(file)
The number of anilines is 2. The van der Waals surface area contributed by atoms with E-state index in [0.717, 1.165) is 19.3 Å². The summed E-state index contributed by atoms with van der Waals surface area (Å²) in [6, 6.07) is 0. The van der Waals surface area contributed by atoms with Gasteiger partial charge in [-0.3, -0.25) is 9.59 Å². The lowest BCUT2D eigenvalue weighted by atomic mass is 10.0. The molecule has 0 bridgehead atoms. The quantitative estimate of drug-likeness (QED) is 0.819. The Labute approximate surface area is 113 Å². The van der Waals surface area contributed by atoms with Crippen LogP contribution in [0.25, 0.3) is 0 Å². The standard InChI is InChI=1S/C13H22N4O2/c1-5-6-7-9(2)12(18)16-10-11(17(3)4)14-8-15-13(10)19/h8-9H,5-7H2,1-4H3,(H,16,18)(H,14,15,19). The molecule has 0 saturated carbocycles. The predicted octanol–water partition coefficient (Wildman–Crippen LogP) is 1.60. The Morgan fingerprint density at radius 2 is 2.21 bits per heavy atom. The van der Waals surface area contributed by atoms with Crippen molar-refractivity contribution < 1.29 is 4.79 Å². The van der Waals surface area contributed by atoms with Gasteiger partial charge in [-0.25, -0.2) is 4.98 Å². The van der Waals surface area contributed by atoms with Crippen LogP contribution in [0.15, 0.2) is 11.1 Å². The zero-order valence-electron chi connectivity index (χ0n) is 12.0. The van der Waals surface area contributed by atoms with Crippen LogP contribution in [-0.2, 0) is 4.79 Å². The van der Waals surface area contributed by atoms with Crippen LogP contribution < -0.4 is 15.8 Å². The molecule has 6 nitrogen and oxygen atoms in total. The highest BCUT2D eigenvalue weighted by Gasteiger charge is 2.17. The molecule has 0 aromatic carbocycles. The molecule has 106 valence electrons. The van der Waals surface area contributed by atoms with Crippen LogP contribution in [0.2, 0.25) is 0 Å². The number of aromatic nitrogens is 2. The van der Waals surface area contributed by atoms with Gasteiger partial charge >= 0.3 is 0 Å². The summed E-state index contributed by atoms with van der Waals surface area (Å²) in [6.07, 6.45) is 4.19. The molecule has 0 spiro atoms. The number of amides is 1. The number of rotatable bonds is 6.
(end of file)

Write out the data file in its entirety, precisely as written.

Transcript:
The number of anilines is 2. The van der Waals surface area contributed by atoms with E-state index in [0.717, 1.165) is 19.3 Å². The summed E-state index contributed by atoms with van der Waals surface area (Å²) in [6, 6.07) is 0. The van der Waals surface area contributed by atoms with Gasteiger partial charge in [-0.3, -0.25) is 9.59 Å². The lowest BCUT2D eigenvalue weighted by atomic mass is 10.0. The molecule has 0 bridgehead atoms. The quantitative estimate of drug-likeness (QED) is 0.819. The Labute approximate surface area is 113 Å². The van der Waals surface area contributed by atoms with Crippen LogP contribution in [0.25, 0.3) is 0 Å². The standard InChI is InChI=1S/C13H22N4O2/c1-5-6-7-9(2)12(18)16-10-11(17(3)4)14-8-15-13(10)19/h8-9H,5-7H2,1-4H3,(H,16,18)(H,14,15,19). The molecule has 0 saturated carbocycles. The predicted octanol–water partition coefficient (Wildman–Crippen LogP) is 1.60. The Morgan fingerprint density at radius 2 is 2.21 bits per heavy atom. The van der Waals surface area contributed by atoms with Crippen molar-refractivity contribution < 1.29 is 4.79 Å². The van der Waals surface area contributed by atoms with Gasteiger partial charge in [-0.25, -0.2) is 4.98 Å². The van der Waals surface area contributed by atoms with Crippen LogP contribution in [0.15, 0.2) is 11.1 Å². The zero-order valence-electron chi connectivity index (χ0n) is 12.0. The van der Waals surface area contributed by atoms with Crippen LogP contribution in [-0.2, 0) is 4.79 Å². The van der Waals surface area contributed by atoms with Crippen LogP contribution < -0.4 is 15.8 Å². The molecule has 6 nitrogen and oxygen atoms in total. The highest BCUT2D eigenvalue weighted by Gasteiger charge is 2.17. The molecule has 0 aromatic carbocycles. The molecule has 106 valence electrons. The van der Waals surface area contributed by atoms with Crippen LogP contribution in [0.2, 0.25) is 0 Å². The number of aromatic nitrogens is 2. The van der Waals surface area contributed by atoms with Gasteiger partial charge >= 0.3 is 0 Å². The summed E-state index contributed by atoms with van der Waals surface area (Å²) in [6.07, 6.45) is 4.19. The molecule has 0 spiro atoms. The number of amides is 1. The number of rotatable bonds is 6.